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RBNZ files High Court statement of claim against TSB for 'acknowledged breaches' of the Anti-Money Laundering and Countering Financing of Terrorism Act

RBNZ files High Court statement of claim against TSB for 'acknowledged breaches' of the Anti-Money Laundering and Countering Financing of Terrorism Act

The Reserve Bank (RBNZ) is taking a bank to court for the first time, filing a statement of claim in the High Court against TSB for "acknowledged breaches" of the Anti-Money Laundering and Countering Financing of Terrorism (AML/CFT) Act.

In a statement the RBNZ says its civil claim represents an escalated regulatory response to TSB’s non-compliance with aspects of the AML/CFT Act. The regulator isn't, however, alleging that TSB was involved in actual money laundering or the financing of terrorism. 

"TSB has been cooperating with the Reserve Bank in respect of the claim and has acknowledged liability. The Reserve Bank and TSB have filed an agreed statement of facts with the High Court," Deputy Governor and General Manager of Financial Stability Geoff Bascand says.

The RBNZ is seeking pecuniary penalties in relation to four categories of non-compliance:

  • the absence of adequate and effective procedures, policies and controls for monitoring and managing compliance with its AML/CFT programme;
  • the failure to review and maintain TSB’s AML/CFT programme;
  • the failure to conduct a risk assessment in respect of its realty operations;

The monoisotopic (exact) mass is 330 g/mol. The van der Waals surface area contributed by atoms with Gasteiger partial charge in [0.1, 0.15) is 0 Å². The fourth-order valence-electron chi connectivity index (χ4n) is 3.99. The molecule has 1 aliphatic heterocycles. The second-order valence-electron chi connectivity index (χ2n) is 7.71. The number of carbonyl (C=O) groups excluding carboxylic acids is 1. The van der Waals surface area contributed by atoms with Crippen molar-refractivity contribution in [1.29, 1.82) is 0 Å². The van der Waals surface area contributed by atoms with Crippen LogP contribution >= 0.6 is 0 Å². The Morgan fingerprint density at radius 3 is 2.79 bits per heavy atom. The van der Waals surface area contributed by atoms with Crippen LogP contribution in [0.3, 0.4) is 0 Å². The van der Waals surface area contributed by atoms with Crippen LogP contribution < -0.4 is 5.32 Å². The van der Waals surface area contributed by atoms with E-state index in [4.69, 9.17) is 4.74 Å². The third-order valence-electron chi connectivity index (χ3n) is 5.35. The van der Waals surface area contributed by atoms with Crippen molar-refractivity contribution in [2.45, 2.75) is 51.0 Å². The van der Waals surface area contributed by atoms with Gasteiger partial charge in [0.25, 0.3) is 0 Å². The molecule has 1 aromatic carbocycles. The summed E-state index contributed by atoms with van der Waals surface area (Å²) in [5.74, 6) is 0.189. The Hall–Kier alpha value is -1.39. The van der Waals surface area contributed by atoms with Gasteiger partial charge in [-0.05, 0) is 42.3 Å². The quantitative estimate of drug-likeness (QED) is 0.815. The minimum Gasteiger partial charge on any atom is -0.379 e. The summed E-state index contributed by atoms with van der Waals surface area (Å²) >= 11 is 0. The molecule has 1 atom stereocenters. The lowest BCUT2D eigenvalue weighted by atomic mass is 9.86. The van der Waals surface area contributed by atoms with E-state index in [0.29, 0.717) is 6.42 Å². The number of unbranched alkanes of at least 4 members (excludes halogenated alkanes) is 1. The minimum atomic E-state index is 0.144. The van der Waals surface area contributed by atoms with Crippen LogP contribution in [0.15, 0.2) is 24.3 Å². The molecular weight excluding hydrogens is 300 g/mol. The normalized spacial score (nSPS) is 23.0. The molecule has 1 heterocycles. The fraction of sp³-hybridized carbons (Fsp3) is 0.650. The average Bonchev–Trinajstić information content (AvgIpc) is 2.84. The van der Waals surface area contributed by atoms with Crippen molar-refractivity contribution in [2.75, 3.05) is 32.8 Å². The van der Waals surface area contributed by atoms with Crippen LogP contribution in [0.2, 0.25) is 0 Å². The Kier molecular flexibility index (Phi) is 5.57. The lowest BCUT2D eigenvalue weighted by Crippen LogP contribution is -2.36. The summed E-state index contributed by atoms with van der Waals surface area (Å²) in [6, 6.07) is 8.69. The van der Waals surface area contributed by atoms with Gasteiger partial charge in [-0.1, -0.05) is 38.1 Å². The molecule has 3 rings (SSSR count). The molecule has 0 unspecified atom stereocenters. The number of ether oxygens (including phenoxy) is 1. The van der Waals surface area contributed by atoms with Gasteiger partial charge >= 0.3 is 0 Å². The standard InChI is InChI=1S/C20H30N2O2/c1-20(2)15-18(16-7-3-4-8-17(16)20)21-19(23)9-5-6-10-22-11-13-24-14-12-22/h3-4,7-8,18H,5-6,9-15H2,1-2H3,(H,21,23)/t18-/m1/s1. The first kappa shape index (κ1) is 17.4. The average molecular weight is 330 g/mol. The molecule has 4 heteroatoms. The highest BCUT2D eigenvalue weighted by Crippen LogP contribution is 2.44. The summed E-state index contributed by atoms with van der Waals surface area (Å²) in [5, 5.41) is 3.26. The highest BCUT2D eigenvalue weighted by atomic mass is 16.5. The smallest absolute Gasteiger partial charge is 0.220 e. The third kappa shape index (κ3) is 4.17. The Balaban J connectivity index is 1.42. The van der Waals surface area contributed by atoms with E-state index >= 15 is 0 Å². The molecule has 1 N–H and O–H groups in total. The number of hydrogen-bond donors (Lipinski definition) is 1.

• the failure to have regard to certain countries it deals with when reviewing its 2017 risk assessment.

Under the AML/CFT Act the maximum pecuniary penalty for a civil liability is $200,000 for an individual, and $2 million for a body corporate or partnership. It's the first time the RBNZ has taken a bank to court.

Bank's real estate business sold

In terms of its realty operations, TSB sold TSB Real Estate to Bayleys Taranaki last October. Asked whether the sale was related to AML/CFT Act issues raised by the Reserve Bank, a TSB spokeswoman says the sale to Bayleys was completed "to get the best outcomes for its customers and communities." A Reserve Bank spokesman declined to comment on whether the sale was at the behest of the Reserve Bank.

Interest.co.nz reported last July that TSB was "actively remediating" problems with its programme to comply with the AML/CFT Act that were identified by the RBNZ. At that time TSB said civil legal proceedings could stem from discussions with the RBNZ, and that it had made a provision in its accounts to cover a potential liability, but wouldn't specify the size of the provision.

TSB says it has admitted certain breaches of the AML/CFT Act between 2013 and July 2019. These breaches relate to the bank’s AML/CFT risk assessment and compliance programme.